The NTSB is calling for stricter FAA en route surveillance of Grand Canyon area air-tour operators based on its findings from two fatal helicopter accidents there in 2001 and 2003 involving Papillon Airways and Sundance Helicopters. In a Safety Recommendation issued last month, the Safety Board said the pilots involved in those crashes had a history of reckless flying and did not abide by guidelines established under the industry’s Tour Operators Program of Safety (TOPS), even though both companies were participants in the program.
In the Papillon crash, the NTSB found that the pilot had a history of “flying the helicopter toward terrain while deliberately keeping his head turned toward the back of the cabin until the passengers screamed for him to turn around. In addition, the accident site was located in an area where the pilot was known to perform high-speed, diving descents during tours to show passengers what it was like to drive a car off a cliff.”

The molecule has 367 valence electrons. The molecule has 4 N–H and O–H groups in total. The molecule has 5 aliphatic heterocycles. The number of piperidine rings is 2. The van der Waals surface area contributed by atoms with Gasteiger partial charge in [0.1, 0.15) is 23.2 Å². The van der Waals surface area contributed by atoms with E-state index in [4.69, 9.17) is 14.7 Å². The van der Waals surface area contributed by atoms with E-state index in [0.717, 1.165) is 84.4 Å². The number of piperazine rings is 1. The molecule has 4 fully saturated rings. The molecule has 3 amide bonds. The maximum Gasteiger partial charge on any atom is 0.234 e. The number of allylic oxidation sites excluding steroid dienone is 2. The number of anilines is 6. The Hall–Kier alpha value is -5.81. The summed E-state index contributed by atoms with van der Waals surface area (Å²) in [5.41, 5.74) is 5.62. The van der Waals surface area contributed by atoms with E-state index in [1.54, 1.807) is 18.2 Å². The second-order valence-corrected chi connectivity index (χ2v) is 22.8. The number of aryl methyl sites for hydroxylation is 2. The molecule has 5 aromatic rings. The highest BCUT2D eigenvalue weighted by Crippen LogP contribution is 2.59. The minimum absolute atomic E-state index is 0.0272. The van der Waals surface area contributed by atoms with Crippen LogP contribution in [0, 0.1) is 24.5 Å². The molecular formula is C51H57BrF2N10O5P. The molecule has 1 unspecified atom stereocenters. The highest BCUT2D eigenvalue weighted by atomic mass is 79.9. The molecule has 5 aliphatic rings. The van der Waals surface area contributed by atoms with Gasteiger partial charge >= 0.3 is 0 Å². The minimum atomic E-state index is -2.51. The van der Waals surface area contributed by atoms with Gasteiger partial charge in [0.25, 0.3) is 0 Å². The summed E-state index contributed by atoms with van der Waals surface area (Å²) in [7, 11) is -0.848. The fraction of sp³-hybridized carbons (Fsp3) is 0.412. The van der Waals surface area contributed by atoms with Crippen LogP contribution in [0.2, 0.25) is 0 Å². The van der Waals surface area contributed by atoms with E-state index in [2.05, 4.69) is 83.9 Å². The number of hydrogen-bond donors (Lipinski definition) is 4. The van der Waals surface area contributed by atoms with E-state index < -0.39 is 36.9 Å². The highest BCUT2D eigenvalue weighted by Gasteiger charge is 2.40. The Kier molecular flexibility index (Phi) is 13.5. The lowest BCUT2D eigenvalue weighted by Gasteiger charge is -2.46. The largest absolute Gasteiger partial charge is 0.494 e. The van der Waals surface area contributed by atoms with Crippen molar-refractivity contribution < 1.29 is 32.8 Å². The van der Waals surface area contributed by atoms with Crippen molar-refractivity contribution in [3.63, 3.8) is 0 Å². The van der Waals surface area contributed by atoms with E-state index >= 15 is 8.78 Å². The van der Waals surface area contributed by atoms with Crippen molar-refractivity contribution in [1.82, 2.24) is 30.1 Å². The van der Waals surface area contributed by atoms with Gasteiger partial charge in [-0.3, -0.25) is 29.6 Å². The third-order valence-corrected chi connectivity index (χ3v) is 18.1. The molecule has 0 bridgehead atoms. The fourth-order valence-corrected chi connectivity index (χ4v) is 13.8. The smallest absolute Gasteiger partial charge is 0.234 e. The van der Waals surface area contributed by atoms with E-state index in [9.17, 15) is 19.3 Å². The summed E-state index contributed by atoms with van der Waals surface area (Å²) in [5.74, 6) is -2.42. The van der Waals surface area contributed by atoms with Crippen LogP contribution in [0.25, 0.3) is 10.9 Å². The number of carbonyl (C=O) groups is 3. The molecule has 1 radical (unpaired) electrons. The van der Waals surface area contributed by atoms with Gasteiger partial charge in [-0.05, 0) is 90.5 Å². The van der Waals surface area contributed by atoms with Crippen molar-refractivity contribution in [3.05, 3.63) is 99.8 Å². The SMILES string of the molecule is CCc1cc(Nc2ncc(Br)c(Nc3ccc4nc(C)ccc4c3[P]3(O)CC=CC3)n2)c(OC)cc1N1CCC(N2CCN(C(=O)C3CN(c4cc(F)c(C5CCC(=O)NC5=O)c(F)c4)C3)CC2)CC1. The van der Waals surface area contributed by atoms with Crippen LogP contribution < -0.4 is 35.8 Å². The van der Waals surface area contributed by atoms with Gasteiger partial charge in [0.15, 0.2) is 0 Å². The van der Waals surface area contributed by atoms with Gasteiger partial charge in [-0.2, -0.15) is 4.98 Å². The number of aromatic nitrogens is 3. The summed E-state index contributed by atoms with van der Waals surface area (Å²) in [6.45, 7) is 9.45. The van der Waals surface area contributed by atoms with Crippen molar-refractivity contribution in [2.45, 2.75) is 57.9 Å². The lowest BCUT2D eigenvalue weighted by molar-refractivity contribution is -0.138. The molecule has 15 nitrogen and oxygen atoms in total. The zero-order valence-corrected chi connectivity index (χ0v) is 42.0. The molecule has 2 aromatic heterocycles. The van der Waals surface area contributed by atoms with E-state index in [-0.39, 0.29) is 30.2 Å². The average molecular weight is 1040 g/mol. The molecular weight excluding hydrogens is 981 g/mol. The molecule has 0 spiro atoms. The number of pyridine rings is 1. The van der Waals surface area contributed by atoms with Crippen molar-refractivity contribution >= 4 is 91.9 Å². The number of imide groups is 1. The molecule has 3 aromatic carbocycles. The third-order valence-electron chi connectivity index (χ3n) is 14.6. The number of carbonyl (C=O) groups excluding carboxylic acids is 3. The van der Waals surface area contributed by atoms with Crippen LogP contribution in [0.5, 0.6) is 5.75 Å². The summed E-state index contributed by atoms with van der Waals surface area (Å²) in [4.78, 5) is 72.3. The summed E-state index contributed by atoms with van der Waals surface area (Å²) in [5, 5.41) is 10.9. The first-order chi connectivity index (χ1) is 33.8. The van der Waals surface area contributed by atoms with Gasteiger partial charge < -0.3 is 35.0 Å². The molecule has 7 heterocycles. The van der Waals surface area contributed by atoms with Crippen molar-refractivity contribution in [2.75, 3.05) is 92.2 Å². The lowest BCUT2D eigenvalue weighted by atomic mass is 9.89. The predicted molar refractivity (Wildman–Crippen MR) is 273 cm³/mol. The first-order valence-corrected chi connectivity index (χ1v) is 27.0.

In addition to the stepped-up FAA surveillance, the NTSB called for a tightening of the TOPS program to include more rigorous safety audits and more precise language in the audit program guidance materials.
The United States Air Tour Association branded the facts contained in the NTSB safety recommendation as “misleading.” At press time, the HAI’s Helicopter Tour Operators Committee was meeting in Las Vegas to discuss the safety recommendation and related issues. The FAA has 90 days to formally respond to the NTSB’s recommendations.